Seahawks players and coaches are off on a well-deserved break before training camp kicks off at the end of July, but just because football isn't going on, that doesn't mean people don't want to talk about football. So with that in mind, let's answer some Twitter questions that were submitted today by you the fans. Thanks to all who asked questions, and sorry if I didn't get to yours this time. We'll do it again soon. Here are 12 questions and answers about the 2015 Seahawks and a few other random topics:
From @dannyoneil: "Why am I such a jerk on twitter?"
A: This was the first (and one of the funnier) questions submitted, so we'll lead off with it. The easy response would be to answer, "Just on twitter, Danny?" But in fact Danny is not a jerk, he's a very nice guy in real life. He does, however, enjoy a good Twitter beef, so be warned if interacting on social media with this 710 ESPN Seattle host.
From @aileen206: "Who are your top 4 rookies/UDFA to watch at camp who are likely to make the 53-man roster?"
A: The obvious two are Seattle's top two picks, defensive end Frank Clark, who figures to fit into the defensive line rotation in some capacity, and receiver Tyler Lockett. Clark will be a part of the line rotation and likely a big part of special teams play, but exactly where he fits into what should be a deep unit will be worth keeping an eye on in camp. The rest of the rookies will have a harder time finding playing time right away other than on special teams, but one name to keep an eye on in camp is fifth-round pick Tye Smith, who played at little-known Towson, but whose upside was very intriguing to the Seahawks. After drafting Smith, general manager John Schneider started to name an NFL player whom Smith reminded him of before catching himself so as to not put unfair expectations on the rookie.
It's impossible to know what undrafted rookie might make the roster just yet, but it's a safe bet one or two will do so based on past history. One such player Pete Carroll raved about following minicamp was running back Thomas Rawls, who saw a lot of first-team action in offseason workouts with Marshawn Lynch absent, Robert Turbin recovering from hip surgery and Christine Michael dealing with a minor injury.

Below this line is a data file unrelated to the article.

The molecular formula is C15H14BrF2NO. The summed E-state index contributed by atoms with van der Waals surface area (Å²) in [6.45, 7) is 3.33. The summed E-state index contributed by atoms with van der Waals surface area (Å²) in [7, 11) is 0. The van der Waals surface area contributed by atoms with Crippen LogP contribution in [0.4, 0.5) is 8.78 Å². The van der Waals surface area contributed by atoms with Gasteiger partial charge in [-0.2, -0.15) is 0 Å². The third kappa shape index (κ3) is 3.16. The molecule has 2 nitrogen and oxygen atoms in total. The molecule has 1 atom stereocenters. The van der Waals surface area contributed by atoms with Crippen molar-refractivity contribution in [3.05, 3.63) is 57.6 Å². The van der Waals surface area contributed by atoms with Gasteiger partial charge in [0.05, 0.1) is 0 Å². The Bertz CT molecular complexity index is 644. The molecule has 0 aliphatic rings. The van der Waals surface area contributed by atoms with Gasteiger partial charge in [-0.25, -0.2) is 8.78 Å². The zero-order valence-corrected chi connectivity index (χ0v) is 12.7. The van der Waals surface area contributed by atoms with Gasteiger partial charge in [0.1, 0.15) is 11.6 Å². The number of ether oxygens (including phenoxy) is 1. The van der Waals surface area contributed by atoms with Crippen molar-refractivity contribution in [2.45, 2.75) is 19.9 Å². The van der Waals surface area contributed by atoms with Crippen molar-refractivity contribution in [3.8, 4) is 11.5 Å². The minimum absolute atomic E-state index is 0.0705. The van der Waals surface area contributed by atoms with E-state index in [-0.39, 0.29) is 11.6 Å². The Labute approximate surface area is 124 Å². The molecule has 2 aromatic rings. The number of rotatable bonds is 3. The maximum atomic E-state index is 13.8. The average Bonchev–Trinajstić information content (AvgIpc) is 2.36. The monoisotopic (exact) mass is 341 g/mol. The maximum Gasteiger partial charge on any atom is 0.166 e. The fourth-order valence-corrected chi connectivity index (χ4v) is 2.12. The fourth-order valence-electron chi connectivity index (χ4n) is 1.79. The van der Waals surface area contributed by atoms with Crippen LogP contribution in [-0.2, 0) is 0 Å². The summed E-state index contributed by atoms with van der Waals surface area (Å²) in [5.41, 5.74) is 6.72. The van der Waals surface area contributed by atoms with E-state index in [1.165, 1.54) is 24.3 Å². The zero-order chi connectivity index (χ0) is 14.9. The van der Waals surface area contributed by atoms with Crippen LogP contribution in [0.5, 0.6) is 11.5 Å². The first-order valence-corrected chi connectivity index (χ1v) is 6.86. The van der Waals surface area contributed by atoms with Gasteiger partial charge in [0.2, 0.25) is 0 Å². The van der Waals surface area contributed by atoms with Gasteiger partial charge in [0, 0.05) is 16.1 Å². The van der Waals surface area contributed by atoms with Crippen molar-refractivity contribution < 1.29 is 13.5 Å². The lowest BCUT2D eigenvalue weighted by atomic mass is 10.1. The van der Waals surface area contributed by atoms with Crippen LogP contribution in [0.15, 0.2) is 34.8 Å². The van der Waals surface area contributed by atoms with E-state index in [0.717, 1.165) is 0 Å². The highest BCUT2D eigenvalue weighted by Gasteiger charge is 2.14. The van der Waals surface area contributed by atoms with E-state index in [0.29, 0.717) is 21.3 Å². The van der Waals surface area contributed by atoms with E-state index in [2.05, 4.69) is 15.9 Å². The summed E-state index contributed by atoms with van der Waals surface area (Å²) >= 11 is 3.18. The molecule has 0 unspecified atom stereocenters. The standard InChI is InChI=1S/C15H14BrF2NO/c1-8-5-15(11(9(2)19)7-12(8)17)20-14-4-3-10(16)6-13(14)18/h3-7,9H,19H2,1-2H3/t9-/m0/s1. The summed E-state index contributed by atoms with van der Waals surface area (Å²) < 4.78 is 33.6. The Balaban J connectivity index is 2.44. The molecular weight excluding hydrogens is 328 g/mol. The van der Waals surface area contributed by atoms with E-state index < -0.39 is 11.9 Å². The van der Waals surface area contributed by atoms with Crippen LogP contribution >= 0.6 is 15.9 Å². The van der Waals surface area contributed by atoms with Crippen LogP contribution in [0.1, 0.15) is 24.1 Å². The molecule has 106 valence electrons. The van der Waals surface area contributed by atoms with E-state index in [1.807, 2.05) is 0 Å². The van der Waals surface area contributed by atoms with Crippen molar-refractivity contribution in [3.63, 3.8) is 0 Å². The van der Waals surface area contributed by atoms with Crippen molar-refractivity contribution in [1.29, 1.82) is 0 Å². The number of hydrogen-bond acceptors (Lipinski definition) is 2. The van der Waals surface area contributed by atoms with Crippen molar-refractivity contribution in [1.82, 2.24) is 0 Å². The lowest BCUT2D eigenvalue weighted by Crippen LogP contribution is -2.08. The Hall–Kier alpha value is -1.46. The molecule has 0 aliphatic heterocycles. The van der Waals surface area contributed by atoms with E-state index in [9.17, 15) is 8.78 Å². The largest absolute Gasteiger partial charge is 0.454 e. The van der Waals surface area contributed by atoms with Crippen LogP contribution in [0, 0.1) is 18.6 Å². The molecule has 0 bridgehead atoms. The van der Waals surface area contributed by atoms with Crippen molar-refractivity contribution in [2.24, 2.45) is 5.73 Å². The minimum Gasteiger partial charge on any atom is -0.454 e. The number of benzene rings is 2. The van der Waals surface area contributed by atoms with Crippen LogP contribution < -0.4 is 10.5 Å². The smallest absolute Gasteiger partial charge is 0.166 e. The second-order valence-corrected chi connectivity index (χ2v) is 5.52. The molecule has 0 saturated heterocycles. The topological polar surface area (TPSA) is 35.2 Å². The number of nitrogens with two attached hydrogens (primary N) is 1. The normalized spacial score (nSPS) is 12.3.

From @bdpgrinder: "How are the young D-linemen looking? (Cassius Marsh, Jordan Hill, Frank Clark, Obum Gwacham)?"
A: After finishing the season thin at D-line because of injuries, the Seahawks look like they should have good depth there heading into the 2015 season. Cassius Marsh and Jordan Hill both showed flashes—Hill in particular late in the year—before their seasons were derailed by injuries, and both have looked good in offseason workouts. Clark's role is yet to be defined, but based on his draft status it's safe to say the Seahawks have high hopes for him, and while Gwacham is a bit more raw, he certainly fits the profile, athletically speaking, and could make an impact right away on special teams.
From @Wizdom80: "Is Derrick Coleman expected to be the starter at FB for 2015? And is he fully recovered from his injury?"
A: Yes, Derrick Coleman is back to compete for his starting spot, and Pete Carroll is very excited about his fullback being back, not just for what it can do for the offense, but also because Coleman is a core special teams player. And yes, Coleman is fully recovered and showed no signs of his foot bothering him in offseason workouts.
From @isumeander: "A lot was made about where Jimmy Graham lines up during arbitration with the Saints. Where will 88 line up most for the Hawks?"
A: It's too early to know exactly how the Seahawks will use Graham this season, but given the nature of Seattle's offense, it's safe to assume he'll do more blocking than he did in New Orleans, where he was basically an oversized receiver. Given Seattle's history with its tight ends, expect to see Graham move around plenty, lining up at times next to a tackle, but also in the slot and even split out wide as a receiver.
From @RossRichendrfer: "What type of season should we expect from Wilson as a runner? How (if at all) will #88 cause schematic shifts that impact this?"